The ground is known as a negative shape, while the figure that commands our attention is known as a positive shape. Consider, however, the more dynamic figure-ground relationship in Figure 91. At first glance, the figure appears to be a black vase resting on a white ground. But the image also contains the figure of two heads resting on a black ground. Such figure-ground reversals help us recognize how important both positive and negative shapes are to our perception of an image. Fig. 92 Martin Puryear, Self, 1978. Polychromed red cedar and mahogany, 69 Joslyn Art Museum, Omaha. 48 25 in. THREE-DIMENSIONAL SPACE
A photograph cannot quite reproduce the experience of seeing Martin Puryear’s Self (Fig. 92), a sculptural mass that stands nearly six feet high. Made of wood, it looms out of the floor like a giant basalt outcropping, and it seems to satisfy the other implied meanings of mass—that is, it seems to possess weight and density as well as volume. “It looks as though it might have been created by erosion,” Puryear has said, “like a rock worn by sand and weather until the angles are all gone. . . . It’s meant to be a visual notion of the self, rather than any particular self—the self as a secret entity, as a secret, hidden place. And, in fact, it does not possess the mass it visually announces. It is actually very lightweight, built of thin layers of wood over a hollow core. This hidden, almost secret fragility is the “self” of Puryear’s title. Barbara Hepworth’s sculpture Two Figures (Fig. 93) invites the viewer to look at it up close. It consists of two standing vertical masses that occupy three-dimensional space in a manner similar to standing human forms. (See, for example, the sculpture’s similarity to the standing forms of King Menkaure and His ISBN 0-558-55180-7 Fig. 91 Rubin vase. 76 Part 2 The Formal Elements and Their Design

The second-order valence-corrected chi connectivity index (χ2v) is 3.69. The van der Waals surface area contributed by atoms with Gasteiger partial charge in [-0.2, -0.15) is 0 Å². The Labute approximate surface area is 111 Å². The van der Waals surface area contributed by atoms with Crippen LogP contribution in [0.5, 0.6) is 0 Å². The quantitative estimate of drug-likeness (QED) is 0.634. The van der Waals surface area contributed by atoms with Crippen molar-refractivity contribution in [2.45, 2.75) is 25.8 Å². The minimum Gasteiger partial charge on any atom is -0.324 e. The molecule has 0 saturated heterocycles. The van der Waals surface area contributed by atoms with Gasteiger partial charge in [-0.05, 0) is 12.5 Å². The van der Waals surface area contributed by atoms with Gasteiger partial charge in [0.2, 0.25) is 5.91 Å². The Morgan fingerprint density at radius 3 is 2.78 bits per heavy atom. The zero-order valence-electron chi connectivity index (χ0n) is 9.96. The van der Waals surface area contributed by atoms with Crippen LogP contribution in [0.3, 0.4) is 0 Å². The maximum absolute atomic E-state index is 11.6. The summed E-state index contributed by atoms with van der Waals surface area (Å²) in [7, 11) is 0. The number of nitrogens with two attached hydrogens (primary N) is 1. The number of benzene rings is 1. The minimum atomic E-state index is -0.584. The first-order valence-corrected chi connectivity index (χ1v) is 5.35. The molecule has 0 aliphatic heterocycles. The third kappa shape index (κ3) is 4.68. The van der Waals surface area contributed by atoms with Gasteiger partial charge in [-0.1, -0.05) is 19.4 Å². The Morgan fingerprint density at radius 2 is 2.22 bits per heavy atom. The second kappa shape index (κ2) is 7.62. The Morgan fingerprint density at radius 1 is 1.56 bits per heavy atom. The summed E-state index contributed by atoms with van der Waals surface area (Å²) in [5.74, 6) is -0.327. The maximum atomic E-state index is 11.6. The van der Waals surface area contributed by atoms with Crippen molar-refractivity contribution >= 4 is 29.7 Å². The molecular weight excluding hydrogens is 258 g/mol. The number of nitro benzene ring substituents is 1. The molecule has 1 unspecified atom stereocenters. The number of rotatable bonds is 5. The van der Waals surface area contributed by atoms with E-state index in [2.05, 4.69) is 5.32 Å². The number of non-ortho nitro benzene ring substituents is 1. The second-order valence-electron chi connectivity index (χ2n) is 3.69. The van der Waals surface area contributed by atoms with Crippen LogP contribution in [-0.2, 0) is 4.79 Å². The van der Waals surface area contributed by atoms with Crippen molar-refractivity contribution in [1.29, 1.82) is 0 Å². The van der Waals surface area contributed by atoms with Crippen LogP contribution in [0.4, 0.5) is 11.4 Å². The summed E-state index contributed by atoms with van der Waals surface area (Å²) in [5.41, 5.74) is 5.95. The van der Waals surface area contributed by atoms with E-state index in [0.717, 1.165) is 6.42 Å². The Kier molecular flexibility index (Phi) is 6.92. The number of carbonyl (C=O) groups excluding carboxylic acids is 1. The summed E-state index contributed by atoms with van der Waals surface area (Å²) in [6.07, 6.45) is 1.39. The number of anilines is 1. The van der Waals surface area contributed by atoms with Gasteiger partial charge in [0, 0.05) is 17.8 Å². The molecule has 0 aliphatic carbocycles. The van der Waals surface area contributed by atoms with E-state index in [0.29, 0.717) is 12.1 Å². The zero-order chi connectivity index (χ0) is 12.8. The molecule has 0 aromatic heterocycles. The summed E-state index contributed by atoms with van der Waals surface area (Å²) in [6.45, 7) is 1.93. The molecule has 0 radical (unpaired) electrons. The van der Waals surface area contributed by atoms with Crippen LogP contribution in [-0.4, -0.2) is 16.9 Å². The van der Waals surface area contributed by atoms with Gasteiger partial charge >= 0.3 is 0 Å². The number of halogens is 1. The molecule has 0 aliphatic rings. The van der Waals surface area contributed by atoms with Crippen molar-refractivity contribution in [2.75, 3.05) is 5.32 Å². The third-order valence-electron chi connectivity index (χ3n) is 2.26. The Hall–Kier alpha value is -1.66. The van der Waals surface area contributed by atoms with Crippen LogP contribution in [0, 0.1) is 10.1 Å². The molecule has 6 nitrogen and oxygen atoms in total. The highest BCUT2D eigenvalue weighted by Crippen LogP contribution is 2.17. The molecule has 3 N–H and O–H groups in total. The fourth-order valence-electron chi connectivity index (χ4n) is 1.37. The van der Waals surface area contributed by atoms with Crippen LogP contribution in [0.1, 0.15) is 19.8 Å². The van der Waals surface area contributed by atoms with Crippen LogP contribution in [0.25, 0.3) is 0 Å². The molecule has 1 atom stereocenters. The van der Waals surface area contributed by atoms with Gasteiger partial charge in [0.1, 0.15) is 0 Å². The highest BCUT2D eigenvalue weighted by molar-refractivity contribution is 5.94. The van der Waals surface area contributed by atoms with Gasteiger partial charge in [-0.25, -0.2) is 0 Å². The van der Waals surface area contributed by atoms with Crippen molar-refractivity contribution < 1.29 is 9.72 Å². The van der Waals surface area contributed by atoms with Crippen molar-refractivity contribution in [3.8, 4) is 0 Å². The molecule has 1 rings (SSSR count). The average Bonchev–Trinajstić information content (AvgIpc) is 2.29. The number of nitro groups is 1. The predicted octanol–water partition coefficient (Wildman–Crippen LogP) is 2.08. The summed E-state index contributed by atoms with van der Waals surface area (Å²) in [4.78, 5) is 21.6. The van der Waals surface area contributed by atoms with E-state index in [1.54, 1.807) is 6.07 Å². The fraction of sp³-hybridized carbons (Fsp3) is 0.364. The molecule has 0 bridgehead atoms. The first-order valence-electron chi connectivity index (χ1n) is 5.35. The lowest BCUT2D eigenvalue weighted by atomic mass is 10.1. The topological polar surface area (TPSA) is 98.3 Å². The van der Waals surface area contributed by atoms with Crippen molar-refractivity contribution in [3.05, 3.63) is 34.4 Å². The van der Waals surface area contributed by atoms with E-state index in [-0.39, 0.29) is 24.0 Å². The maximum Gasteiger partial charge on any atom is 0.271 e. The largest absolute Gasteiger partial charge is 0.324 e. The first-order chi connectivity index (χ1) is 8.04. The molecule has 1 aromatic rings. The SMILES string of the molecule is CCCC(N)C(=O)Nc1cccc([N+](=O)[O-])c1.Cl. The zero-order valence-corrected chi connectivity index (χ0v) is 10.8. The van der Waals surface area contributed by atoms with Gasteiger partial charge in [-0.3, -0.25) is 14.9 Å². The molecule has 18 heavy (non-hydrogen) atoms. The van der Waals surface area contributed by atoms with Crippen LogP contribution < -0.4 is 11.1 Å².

A World of Art, Sixth Edition, by Henry M. Sayre. Published by Prentice Hall. Copyright © 2010 by Pearson Education, Inc. Fig. 93 Barbara Hepworth, Two Figures, 1947–48. Elmwood and white paint, 38 17 in. Collection Frederick R. Weisman Art Museum, University of Minnesota, Minneapolis. Gift of John Rood Sculpture Collection. ISBN 0-558-55180-7 Queen, Fig. 370) Into each of these figures Hepworth has carved negative spaces, so called because they are empty spaces that acquire a sense of volume and form by means of the outline or frame that surrounds them. Hepworth has painted these negative spaces white.